As Poland’s row over judicial independence continues to escalate, the EU’s highest court has imposed a €1 million daily fine on Warsaw for not implementing its summer orders.
On 14 July, the European Court of Justice (CJEU) ordered Poland to suspend certain powers of the country’s disciplinary chamber for judges. These powers included the ability to go after judges who apply EU law on judicial independence, its power to lift judicial immunity and to retroactively suspend all decisions already taken.
The European Commission asked the EU court on 7 September to impose a daily financial penalty for Warsaw’s non-compliance with the order. The Polish government defended its position, saying it did not have the power to implement the order.
“Compliance with the interim measures … is necessary in order to avoid serious and irreparable harm to the legal order of the European Union and to the values on which that Union is founded, in particular, that of the rule of law”, CJEU Vice-President Lars Bay Larsen wrote in the order.
The Court also said the Polish government had not provided evidence for “the assertion that despite the inadequacy of the measures adopted … Polish courts are complying in principle with that order”.
The EU’s court in Luxembourg also said that the Polish government’s plans to reform the judicial system within a year would not prevent “the occurrence of serious and irreparable harm” to the EU legal order.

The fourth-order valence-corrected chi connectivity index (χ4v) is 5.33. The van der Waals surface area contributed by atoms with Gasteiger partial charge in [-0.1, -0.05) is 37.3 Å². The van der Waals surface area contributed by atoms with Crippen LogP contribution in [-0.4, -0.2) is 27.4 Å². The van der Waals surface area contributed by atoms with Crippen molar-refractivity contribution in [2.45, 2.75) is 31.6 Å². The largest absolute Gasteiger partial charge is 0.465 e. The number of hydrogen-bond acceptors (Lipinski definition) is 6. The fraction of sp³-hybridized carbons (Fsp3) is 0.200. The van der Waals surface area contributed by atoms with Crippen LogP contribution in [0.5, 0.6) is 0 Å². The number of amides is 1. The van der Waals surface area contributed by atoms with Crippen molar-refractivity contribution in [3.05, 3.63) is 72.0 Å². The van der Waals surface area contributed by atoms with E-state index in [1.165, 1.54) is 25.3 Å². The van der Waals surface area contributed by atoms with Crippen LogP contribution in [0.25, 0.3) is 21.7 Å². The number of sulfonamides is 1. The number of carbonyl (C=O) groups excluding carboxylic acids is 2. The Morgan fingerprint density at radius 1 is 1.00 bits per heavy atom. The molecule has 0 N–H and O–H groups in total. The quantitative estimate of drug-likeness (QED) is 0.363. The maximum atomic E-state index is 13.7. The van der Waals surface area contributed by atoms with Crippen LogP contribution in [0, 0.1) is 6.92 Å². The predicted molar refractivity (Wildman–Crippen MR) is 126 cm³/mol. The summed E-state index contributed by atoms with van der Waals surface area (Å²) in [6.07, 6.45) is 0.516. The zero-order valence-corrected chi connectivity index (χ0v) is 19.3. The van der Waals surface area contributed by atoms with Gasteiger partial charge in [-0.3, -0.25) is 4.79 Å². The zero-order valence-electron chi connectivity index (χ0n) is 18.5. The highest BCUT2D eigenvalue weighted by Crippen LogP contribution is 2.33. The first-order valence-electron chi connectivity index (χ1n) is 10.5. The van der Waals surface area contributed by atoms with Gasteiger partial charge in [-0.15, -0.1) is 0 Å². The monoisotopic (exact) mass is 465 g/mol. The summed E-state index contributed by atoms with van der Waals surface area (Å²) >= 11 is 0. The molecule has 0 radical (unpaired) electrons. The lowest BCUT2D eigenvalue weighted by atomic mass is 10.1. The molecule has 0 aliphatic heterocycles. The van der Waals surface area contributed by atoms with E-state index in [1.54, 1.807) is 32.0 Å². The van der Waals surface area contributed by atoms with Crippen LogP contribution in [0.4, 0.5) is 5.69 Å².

The situation deteriorated even further in early October when the Polish Constitutional Tribunal, considered illegitimate by its critics, ruled that specific provisions of EU treaties are incompatible with the Polish constitution.
It also said the Polish Constitution stood above European rules in areas defined by the Tribunal, going against the legal principle of primacy of EU law, leading some to fear a legal ‘Polexit’ from the bloc.
“Quite striking that the judges in the CJEU are willing to take a much stronger stand to defend the rule of law (and ultimately democracy) in Poland than the governments in the European Council, which have so far been inclined to appease and enable nascent autocrats in their midst,” said R. Daniel Kelemen, professor of Political Science and Law at Rutgers University, on Twitter.
Meanwhile, Poland accuses Brussels of blackmail over its attempts to attach strings to the disbursement of already earmarked COVID cash.
The Commission maintains that its decision to hold up the approval of Poland’s recovery plan, the next step in unlocking the funds, is a separate procedure “based on the criteria laid out in the” recovery fund regulation.
[Edited by Alice Taylor]